Kerry, on the other hand, has upset some in the church hierarchy by supporting a woman’s right to have an abortion. He does not support gay marriage but says committed homosexual couples should be given all the legal rights married couples have.

Bush split the Catholic vote with Democrat Al Gore in the 2000 election and has steadily courted Catholic voters ever since, mindful that they represent about a quarter of the electorate. The president met with Pope John Paul II for the third time two months ago, a fact he reminded the Knights.

Knights interviewed after the speech were generous in their praise of Bush.

“He’s the most moral person, the most truthful person we have in the White House right now,” said Herbert Casalena, 67, from Wilmington, Del.

Reminded that Kerry is a fellow Catholic, Casalena replied, “He says he’s a Catholic, but he believes in abortion. He’s a downright hypocrite.”

Teresa Ullmer, a 32-year-old mother of four and wife of a Knight from Fargo, N.D., said of Kerry, “We keep him in our prayers. He doesn’t seem to be very sure of what he believes in.”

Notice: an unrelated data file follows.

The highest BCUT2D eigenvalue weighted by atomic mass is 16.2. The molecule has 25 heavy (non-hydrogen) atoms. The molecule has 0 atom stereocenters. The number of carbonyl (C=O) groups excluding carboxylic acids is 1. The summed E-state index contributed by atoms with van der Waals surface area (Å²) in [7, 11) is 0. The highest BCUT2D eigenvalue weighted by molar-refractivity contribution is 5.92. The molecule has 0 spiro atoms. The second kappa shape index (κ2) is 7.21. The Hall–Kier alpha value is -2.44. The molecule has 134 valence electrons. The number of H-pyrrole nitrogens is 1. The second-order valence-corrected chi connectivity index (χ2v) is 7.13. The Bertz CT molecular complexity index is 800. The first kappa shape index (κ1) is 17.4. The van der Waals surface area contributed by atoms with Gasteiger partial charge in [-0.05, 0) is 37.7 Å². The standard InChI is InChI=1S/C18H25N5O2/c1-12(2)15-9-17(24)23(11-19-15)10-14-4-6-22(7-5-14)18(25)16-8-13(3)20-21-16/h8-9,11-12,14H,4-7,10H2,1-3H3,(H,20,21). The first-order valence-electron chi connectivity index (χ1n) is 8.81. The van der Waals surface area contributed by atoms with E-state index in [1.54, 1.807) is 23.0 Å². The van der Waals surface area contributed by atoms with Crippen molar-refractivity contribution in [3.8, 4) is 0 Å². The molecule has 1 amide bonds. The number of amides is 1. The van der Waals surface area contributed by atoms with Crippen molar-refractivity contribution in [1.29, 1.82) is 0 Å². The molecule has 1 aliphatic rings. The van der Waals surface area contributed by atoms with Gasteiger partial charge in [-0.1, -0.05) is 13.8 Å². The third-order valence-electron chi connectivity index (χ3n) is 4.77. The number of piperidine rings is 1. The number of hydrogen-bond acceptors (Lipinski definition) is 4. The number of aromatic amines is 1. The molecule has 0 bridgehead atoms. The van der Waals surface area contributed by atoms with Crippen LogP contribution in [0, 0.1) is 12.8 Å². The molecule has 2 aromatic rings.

Outside the Hyatt Regency Dallas, Bush critics were much easier to find.

Before the president’s speech, Bill Betzen, a 56-year-old Catholic from Dallas, stood beside the street holding a sign aimed at the Bush-friendly Knights: “Please don’t forget, President Bush ignores our pope on death penalty & Iraq war. Thousands die.”

An additional 60 demonstrators lined a sidewalk near the hotel, chanting “Bush no more. Kerry-Edwards in ’04” and “three more months.” They waved signs in English and Spanish that criticized Bush’s policies on the economy, education and the war in Iraq.

The demonstration, organized by the Dallas County Democratic Party, drew activists and first-time protesters like Delight Vanleer of Dallas, who held a flag-draped sign scrawled with the number 915, which she said was the death toll of the war as of Tuesday.

Vanleer said her 27-year-old son just returned from Air Force duty in Iraq and the war is what compelled her to come out.

“We can’t have our kids murdered anymore,” said Vanleer, 57. “This is the strongest calling I’ve ever felt in my life. This does not need to be ignored or pushed under the rug.”